8. Then again, this influence of the course of our sensations and feelings upon our apprehension of temporal intervals, shows itself just as clearly ill the changes that our idea of such an interval undergoes when the conditions of its apprehension are varied without changing its objective length. Thus, it has been observed that in general a period divided into intervals is estimated as longer than one not so divided. We have here a phenomenon analogous to that observed in the illusion with interrupted lines (p. 125). The overestimation is generally much greater for temporal intervals. This is obviously due to the fact that the oft repeated alternation in sensations and feelings in an interval of time have a much greater influence than the interruption of the movement through points of division in the case of the similar spacial illusion. Furthermore, if in a long series of regular beats single impressions are emphasized by their greater intensity, or by some qualitative peculiarity, the uniform result is overestimation of the intervals preceding and following the emphasized impression, in comparison with the other intervals of the same series. If, however, a certain rhythm is produced successively with weak and then with strong beats, the rate appears slower in the first case than in the second.

These phenomena are also explicable from the influence of the sensational and affective changes. An impression distinguished from the rest, demands a change in the [p. 151] course of the sensations, and especially of the feelings, preceding its apprehension, for there must be a more intense strain of expectation and a, correspondingly stronger feeling of relief or satisfaction. The feeling of expectation lengthens the interval preceding the impression, the feeling of relief that following. The case is different when the whole series is made up at one time of weak impressions, and at another of strong ones. In order to perceive a weak impression we must concentrate our attention upon it snore. The sensations of tension and the accompanying feelings are, accordingly, more intense, as may be easily observed, for weaker beats than for stronger ones. Here too, then, the different intensifies of the subjective elements that give rise to them are reflected in the differences between temporal ideas. The effect is, therefore, not only lost, but even reversed, when we compare not weak with strong but strong with still stronger beats.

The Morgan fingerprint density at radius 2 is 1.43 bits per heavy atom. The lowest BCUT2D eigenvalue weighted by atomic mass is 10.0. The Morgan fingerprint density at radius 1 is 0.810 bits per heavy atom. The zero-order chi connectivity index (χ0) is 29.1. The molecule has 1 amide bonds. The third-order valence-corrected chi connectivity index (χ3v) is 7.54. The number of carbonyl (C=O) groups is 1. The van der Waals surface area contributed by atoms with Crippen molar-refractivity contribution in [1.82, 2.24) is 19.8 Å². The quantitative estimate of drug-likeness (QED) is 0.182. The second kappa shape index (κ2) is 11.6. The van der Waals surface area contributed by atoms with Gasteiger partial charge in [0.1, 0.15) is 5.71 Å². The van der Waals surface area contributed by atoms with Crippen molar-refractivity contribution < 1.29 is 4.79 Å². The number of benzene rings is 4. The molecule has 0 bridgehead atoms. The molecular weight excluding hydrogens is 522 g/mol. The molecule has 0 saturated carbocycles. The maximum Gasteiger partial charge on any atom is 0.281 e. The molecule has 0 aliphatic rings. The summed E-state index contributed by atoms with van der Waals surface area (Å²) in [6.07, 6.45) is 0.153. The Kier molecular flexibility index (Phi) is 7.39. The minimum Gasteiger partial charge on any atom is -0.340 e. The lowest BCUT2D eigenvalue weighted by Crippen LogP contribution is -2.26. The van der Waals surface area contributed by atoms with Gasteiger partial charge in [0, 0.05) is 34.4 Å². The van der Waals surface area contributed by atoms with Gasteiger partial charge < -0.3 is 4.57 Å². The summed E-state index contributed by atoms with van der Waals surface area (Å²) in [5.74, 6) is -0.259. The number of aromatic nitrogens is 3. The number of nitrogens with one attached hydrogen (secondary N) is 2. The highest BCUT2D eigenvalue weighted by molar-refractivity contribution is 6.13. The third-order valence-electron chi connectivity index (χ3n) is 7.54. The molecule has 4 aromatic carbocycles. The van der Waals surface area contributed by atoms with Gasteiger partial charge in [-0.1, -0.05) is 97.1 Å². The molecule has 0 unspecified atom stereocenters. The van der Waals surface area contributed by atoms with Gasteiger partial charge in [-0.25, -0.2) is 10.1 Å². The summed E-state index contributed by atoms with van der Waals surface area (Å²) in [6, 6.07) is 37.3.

9. The tendency found in the case of rhythmical touch-ideas for at least two like periods to unite and form a regular metrical unit shows itself in auditory ideas also, only in a much more marked degree. In tactual movements, where the sensations that limit the single periods are under the influence of the will, this tendency to form a rhythmical series shows itself in the actual alternation of weaker and stronger impressions. With auditory sensations, on the other hand, where the single impressions can be dependent only on external conditions, and are, therefore, objectively exactly alike, this tendency may lead to the following characteristic illusion. In a series of beats which are exactly alike in intensity and are separated by equal periods of time, certain single beats, occurring at regular intervals, are always heard as stronger than the others. The time that most frequently arises when there is nothing to determine it, is the 2/8-time, that is, the regular alternation of arses and theses. A slight [p. 152] modification of this, the 3/8-time, where two unaccented follow one accented beat, is also very common. This tendency to mark time can be overcome only by an effort of the will, and then only for very fast or very slow rates, where, from the very nature of the series, the limits of rhythmical perception are nearly reached. For medium rates, which are especially favorable to the rise of rhythmical ideas, a suppression of this tendency for any length of time is hardly possible. If the effort is made to unite as many impressions as possible in a unitary time-idea, the phenomena become more complicated. We have accents of different degrees which alternate in regular succession with unaccented members of the series and thus, through the resulting divisions of the whole into groups, umber of impressions that may be comprehended in a single idea is considerably increased. The presence of two different grades of accent gives 3/4-time and 5/8-time, the presence of three grades gives 4 /4-time and 6/4-time, and as forms with three feet we have 9/8-time and 12/8-time. More than three grades of accentuation or, when the unaccented note is counted, more than four grades of intensity, are not to be found in either musical or poetical rhythms, nor can we produce more by voluntarily formation of' rhythmical ideas. Obviously, these three grades of accentuation mark the limits of the possible complexity of temporal ideas, in a way analogous to that in which the maximal number of included beats (§15, 6) marks the limits of their length.